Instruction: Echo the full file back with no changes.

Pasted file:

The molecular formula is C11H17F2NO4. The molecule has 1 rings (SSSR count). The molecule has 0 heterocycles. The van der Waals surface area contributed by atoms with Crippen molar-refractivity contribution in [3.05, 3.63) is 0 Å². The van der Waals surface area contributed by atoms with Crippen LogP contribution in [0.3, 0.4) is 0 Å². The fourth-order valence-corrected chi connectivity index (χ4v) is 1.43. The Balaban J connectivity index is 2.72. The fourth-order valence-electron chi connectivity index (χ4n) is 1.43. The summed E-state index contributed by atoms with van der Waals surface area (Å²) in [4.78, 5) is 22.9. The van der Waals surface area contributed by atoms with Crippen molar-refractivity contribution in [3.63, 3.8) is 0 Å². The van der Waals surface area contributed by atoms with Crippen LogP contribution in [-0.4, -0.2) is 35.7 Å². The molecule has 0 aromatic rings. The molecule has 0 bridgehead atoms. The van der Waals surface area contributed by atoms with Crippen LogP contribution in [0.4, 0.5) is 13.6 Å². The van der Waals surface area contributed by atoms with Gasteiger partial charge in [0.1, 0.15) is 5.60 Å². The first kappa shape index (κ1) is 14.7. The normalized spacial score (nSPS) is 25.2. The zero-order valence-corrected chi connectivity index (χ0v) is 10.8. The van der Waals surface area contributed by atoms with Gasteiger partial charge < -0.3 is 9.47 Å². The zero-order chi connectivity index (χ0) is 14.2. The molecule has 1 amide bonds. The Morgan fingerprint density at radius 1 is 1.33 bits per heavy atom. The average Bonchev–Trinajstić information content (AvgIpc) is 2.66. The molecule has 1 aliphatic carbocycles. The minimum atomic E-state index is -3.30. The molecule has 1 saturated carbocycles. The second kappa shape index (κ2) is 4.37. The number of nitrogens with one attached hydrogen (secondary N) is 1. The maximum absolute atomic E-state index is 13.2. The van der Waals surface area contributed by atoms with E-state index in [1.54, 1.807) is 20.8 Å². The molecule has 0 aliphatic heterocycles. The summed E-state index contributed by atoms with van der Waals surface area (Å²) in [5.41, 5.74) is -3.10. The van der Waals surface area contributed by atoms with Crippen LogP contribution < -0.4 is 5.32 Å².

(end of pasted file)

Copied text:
The molecular formula is C11H17F2NO4. The molecule has 1 rings (SSSR count). The molecule has 0 heterocycles. The van der Waals surface area contributed by atoms with Crippen molar-refractivity contribution in [3.05, 3.63) is 0 Å². The van der Waals surface area contributed by atoms with Crippen LogP contribution in [0.3, 0.4) is 0 Å². The fourth-order valence-corrected chi connectivity index (χ4v) is 1.43. The Balaban J connectivity index is 2.72. The fourth-order valence-electron chi connectivity index (χ4n) is 1.43. The summed E-state index contributed by atoms with van der Waals surface area (Å²) in [4.78, 5) is 22.9. The van der Waals surface area contributed by atoms with Crippen molar-refractivity contribution in [3.63, 3.8) is 0 Å². The van der Waals surface area contributed by atoms with Crippen LogP contribution in [-0.4, -0.2) is 35.7 Å². The molecule has 0 aromatic rings. The molecule has 0 bridgehead atoms. The van der Waals surface area contributed by atoms with Crippen LogP contribution in [0.4, 0.5) is 13.6 Å². The van der Waals surface area contributed by atoms with Gasteiger partial charge in [0.1, 0.15) is 5.60 Å². The first kappa shape index (κ1) is 14.7. The normalized spacial score (nSPS) is 25.2. The zero-order valence-corrected chi connectivity index (χ0v) is 10.8. The van der Waals surface area contributed by atoms with Gasteiger partial charge < -0.3 is 9.47 Å². The zero-order chi connectivity index (χ0) is 14.2. The molecule has 1 amide bonds. The Morgan fingerprint density at radius 1 is 1.33 bits per heavy atom. The average Bonchev–Trinajstić information content (AvgIpc) is 2.66. The molecule has 1 aliphatic carbocycles. The minimum atomic E-state index is -3.30. The molecule has 1 saturated carbocycles. The second kappa shape index (κ2) is 4.37. The number of nitrogens with one attached hydrogen (secondary N) is 1. The maximum absolute atomic E-state index is 13.2. The van der Waals surface area contributed by atoms with E-state index in [1.54, 1.807) is 20.8 Å². The molecule has 0 aliphatic heterocycles. The summed E-state index contributed by atoms with van der Waals surface area (Å²) in [5.41, 5.74) is -3.10. The van der Waals surface area contributed by atoms with Crippen LogP contribution < -0.4 is 5.32 Å².